Unitarian Hymnal Sing-along

In which Kathryn attempts to sing a different song everyday from the Unitarian Universalist hymnal, 'Singing the Living Tradition'. Earlier posts are based on songs from the Reader's Digest songbooks she found at yard sales as a child, including: 'Reader's Digest Treasury of Best Loved Songs', 'Reader's Digest Family Songbook', and 'Reader's Digest Family Songbook of Faith and Joy'. Bonus Folk song material from: 'Folk Song USA', by John and Alan Lomax.

22 November 2005

"It's Magic"

I need a better song sometime soon, these are starting to get me down. Though it could be that this one just doesn't suit my voice. But it's still not beautiful enough or interesting enough for me to overcome that today.

I'm working on another client with cancer, though I'm very glad that she seems to be doing well. It could be worse, as I know. Most massage therapists that I know don't have any clients that have died, not true for me. I am grateful for the opportunity to work on people who are at the end game, though I'm also glad that my clientele includes a broad range of people, some of them healthy, some of them even relatively stress-free. But those in crisis do find me, when they need me.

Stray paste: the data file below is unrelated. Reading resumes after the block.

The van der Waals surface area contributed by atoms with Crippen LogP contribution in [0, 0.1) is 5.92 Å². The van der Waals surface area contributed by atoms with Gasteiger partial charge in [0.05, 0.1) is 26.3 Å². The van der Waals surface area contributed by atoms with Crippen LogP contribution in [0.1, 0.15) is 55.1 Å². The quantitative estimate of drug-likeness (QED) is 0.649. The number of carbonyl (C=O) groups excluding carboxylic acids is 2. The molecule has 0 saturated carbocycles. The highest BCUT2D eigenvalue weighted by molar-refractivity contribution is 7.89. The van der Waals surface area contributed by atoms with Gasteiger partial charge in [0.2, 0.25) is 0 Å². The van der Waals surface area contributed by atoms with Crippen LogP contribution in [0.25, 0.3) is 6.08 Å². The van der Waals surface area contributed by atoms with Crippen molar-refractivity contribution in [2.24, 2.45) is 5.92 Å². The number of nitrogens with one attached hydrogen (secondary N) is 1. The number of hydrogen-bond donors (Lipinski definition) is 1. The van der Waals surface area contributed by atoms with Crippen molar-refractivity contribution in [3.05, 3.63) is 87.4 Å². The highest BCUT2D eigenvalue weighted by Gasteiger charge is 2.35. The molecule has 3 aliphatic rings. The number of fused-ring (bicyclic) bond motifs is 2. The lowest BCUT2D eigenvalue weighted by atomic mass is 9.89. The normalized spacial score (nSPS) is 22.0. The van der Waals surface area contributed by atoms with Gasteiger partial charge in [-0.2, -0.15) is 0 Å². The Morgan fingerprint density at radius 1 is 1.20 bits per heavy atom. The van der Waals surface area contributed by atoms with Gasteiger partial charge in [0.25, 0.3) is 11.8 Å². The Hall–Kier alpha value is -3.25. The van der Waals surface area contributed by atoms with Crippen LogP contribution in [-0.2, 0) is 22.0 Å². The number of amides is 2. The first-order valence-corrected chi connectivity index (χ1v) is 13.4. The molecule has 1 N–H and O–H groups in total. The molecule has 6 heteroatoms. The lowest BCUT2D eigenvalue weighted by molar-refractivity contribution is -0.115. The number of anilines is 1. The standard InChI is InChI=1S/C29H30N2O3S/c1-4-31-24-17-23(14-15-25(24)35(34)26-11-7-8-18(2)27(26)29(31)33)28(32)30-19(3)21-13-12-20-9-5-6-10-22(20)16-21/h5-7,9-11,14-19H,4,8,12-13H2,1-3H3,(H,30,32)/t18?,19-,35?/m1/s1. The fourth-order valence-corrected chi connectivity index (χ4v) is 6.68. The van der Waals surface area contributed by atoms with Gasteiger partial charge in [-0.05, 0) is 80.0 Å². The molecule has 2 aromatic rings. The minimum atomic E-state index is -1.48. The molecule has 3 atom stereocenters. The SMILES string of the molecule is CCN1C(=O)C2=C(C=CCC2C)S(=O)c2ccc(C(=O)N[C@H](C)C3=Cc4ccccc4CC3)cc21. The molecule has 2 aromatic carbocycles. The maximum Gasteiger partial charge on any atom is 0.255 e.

When I was speaking to my client today, I was trying to explain how I believe we all have the opportunity to make the best with what we've been given. Sometimes we wish we weren't give quite so many f-----g growth opportunities, but they do indeed, inspire us to grow more than we would have otherwise. Sometimes we also get bonuses like unhealthy weight loss as well. That's just a little joke, ha ha! It's hard to tell what's meant to be funny when you're talking about the heavy stuff, but laughter helps the coping happen, and it can be easier than crying, at least it's a break.

I've learned a lot about life and death from my clients, and I'm very appreciative of the practical approach that I've seen: Try hard and creatively to live as long as you can, but weigh in quality of life, too. Physical pain makes everything worse, and becomes unbearable when it never lets up. Not all drug cocktails are equal, or meant for everyone. It can take too many tries to get it right. Being healthy is good, but getting old is still inevitable, and age means some sort of decline somewhere, eventually. Being touched is a good thing. Being with those you love, those who love you: good things.

I am grateful that I get to touch and be touched.

[I recommend the book 'Handbook for Mortals', by Joanne Lynn and Joan Harrold for anyone facing end of life issues.]


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